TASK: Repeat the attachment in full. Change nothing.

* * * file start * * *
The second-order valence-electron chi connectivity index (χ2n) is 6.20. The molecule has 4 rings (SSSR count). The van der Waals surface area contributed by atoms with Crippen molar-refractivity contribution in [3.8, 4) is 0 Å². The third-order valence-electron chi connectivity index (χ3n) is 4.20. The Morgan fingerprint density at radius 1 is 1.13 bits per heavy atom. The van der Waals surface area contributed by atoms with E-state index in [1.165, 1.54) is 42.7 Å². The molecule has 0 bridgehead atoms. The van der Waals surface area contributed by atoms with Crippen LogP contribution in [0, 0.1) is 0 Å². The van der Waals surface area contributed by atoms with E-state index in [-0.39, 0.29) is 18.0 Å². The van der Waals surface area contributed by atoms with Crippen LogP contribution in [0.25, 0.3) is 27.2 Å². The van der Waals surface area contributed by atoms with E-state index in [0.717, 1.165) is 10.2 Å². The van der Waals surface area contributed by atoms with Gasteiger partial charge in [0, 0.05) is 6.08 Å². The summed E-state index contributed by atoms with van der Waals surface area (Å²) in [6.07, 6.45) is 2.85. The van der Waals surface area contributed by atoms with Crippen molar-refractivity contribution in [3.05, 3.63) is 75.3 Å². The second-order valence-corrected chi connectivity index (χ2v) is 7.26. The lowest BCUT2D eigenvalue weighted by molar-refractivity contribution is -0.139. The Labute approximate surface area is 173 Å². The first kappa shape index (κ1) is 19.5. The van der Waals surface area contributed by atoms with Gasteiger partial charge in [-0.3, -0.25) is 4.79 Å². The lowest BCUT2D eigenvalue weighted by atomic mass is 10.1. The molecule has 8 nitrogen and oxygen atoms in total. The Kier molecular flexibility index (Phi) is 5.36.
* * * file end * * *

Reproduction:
The second-order valence-electron chi connectivity index (χ2n) is 6.20. The molecule has 4 rings (SSSR count). The van der Waals surface area contributed by atoms with Crippen molar-refractivity contribution in [3.8, 4) is 0 Å². The third-order valence-electron chi connectivity index (χ3n) is 4.20. The Morgan fingerprint density at radius 1 is 1.13 bits per heavy atom. The van der Waals surface area contributed by atoms with E-state index in [1.165, 1.54) is 42.7 Å². The molecule has 0 bridgehead atoms. The van der Waals surface area contributed by atoms with Crippen LogP contribution in [0, 0.1) is 0 Å². The van der Waals surface area contributed by atoms with E-state index in [-0.39, 0.29) is 18.0 Å². The van der Waals surface area contributed by atoms with Crippen LogP contribution in [0.25, 0.3) is 27.2 Å². The van der Waals surface area contributed by atoms with E-state index in [0.717, 1.165) is 10.2 Å². The van der Waals surface area contributed by atoms with Gasteiger partial charge in [0, 0.05) is 6.08 Å². The summed E-state index contributed by atoms with van der Waals surface area (Å²) in [6.07, 6.45) is 2.85. The van der Waals surface area contributed by atoms with Crippen molar-refractivity contribution in [3.05, 3.63) is 75.3 Å². The second-order valence-corrected chi connectivity index (χ2v) is 7.26. The lowest BCUT2D eigenvalue weighted by molar-refractivity contribution is -0.139. The Labute approximate surface area is 173 Å². The first kappa shape index (κ1) is 19.5. The van der Waals surface area contributed by atoms with Gasteiger partial charge in [-0.3, -0.25) is 4.79 Å². The lowest BCUT2D eigenvalue weighted by atomic mass is 10.1. The molecule has 8 nitrogen and oxygen atoms in total. The Kier molecular flexibility index (Phi) is 5.36.